Belly Binding Explained: Part Two

I left off my last post with a promise to show you what binding entails and explain the actual process of belly binding. I brought my buddy Cassie Ringl of New Light Birth Photography to capture the process, and by the end of it, she said, "It makes so much sense that binding would help you to feel better and lose weight after delivering!" A huge thanks to her for capturing such beautiful images.

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About a year ago, I began a deep love and appreciation for essential oils especially in their use before, during, and after delivery. For moms who love essential oils as much as I do, I use essential oils in their firming oil, for others, I use a Malaysian firming paste recipe that uses ground spices such as ginger, cardamom, and turmeric. In preparation for a binding session, I gather supplies for either the oil or paste and cut and sew the binder which is made up of a 13 yard long piece of fabric and tied under panel.

The first step in the process is a warm oil rub down intended to relax sore muscles, encourage circulation, and begin the process of removing excess weight in the abdomen. I then apply the firming oil or paste to the abdomen. While I attach the underpanel, I instruct on simple exercises to help moms recover their abdominal muscles and pelvic floor. I use a panel because immediately after your delivery, you have a good bit of extra skin that can get caught up or slip through the cracks of the bind. A little gross, but true. The panel isn't necessary, but for those first few times, it keeps that straggling skin from going too rogue.

I begin the actual binding process with an initial loop around the bottom that starts below the hip line to help with the post-delivery achy hips and the recovery of pre-pregnancy hip-width. I do several passes around the hip area because the more support in that area the better--a baby did just squeeze through there! 

Bengkung belly binding involves a series of knots in a long, narrow piece of fabric. An initial double knot establishes a short "tail" and a long piece for wrapping. Over and over, the long piece is wound around the abdomen with the tail knotting around it in the center, creating a corseting effect.

As the series of knots are formed, the postpartum abdomen begins to be supported, warmed, and tightened. Linear knots are the trademark of the Bengkung belly bind. When I first began binding, I weaved and looped the fabric leaving my "knots" all over the place. With time and practice on many a postpartum mom including myself, my knots finally assumed an organized and effective pattern.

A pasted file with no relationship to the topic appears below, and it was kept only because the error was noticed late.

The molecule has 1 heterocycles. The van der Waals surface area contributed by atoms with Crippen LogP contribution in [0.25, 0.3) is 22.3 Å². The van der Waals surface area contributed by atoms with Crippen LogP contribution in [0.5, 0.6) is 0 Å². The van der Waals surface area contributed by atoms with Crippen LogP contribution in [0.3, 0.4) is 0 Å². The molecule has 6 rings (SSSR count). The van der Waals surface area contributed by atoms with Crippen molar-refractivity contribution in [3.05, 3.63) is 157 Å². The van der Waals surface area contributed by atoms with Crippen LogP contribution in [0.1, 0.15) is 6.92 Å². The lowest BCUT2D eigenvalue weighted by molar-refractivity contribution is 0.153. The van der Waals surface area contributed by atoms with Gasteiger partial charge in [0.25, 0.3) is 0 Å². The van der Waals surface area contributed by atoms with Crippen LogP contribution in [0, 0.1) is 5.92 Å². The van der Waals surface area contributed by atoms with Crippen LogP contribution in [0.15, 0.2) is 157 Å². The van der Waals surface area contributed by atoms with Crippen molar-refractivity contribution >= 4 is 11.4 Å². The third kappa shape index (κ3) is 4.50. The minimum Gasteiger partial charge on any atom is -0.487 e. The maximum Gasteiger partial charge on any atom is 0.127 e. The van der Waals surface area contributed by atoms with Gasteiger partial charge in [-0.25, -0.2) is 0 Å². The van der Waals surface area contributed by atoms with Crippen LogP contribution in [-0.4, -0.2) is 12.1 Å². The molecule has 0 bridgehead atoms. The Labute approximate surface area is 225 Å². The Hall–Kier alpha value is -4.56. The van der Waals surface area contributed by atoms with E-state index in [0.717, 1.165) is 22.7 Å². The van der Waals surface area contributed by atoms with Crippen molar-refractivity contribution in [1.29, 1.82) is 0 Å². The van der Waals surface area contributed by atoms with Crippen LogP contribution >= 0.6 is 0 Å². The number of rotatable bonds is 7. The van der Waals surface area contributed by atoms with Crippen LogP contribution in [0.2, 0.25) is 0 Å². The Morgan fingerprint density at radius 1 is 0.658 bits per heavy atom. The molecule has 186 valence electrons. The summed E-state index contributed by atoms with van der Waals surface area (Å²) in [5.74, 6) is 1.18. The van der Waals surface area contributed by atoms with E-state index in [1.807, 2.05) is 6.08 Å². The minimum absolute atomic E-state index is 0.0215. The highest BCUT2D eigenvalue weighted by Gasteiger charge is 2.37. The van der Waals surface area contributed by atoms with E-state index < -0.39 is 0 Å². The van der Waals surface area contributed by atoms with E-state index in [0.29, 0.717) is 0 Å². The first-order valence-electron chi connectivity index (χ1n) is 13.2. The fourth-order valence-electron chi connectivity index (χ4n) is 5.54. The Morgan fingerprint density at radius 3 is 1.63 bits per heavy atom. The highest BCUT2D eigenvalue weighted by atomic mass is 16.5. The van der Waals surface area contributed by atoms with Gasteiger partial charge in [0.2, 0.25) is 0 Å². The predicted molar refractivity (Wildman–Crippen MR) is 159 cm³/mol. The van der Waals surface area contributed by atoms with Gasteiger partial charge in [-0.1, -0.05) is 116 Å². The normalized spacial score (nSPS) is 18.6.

Constant tension has to be maintained during a bind. My arms are always a little sore from holding the cloth so precisely and so taut. I really should have arms of steel from all the baby carrying, double hip squeezing, and binding. 

The bind goes from below the hip line to the bottom of the rib cage. Before you know it, a waste begins to appear where swollen abdomen and loose skin was. To finish, I weave remaining material through the knots and check the tightness of each overlapping wrap.

Courageous mothers are provided with care instructions and access to videos I recorded for subsequent binding. 

There you have it: the wonderful art of Bengkung Belly Binding! All in all, the process takes about one hour. I teach mothers and their support how to bind so that each day, they are able to do so easily. For the first three to five days, mothers stay bound for 12 hours each day. The following week or so, the time goes down to 8 hours, and after that, only 3-5 hours each day is all that is required until 40 days postpartum. 

In the comments, I'd love to hear your experiences with postpartum bands or binds. If you didn't use one, would you use one for subsequent postpartum recovery?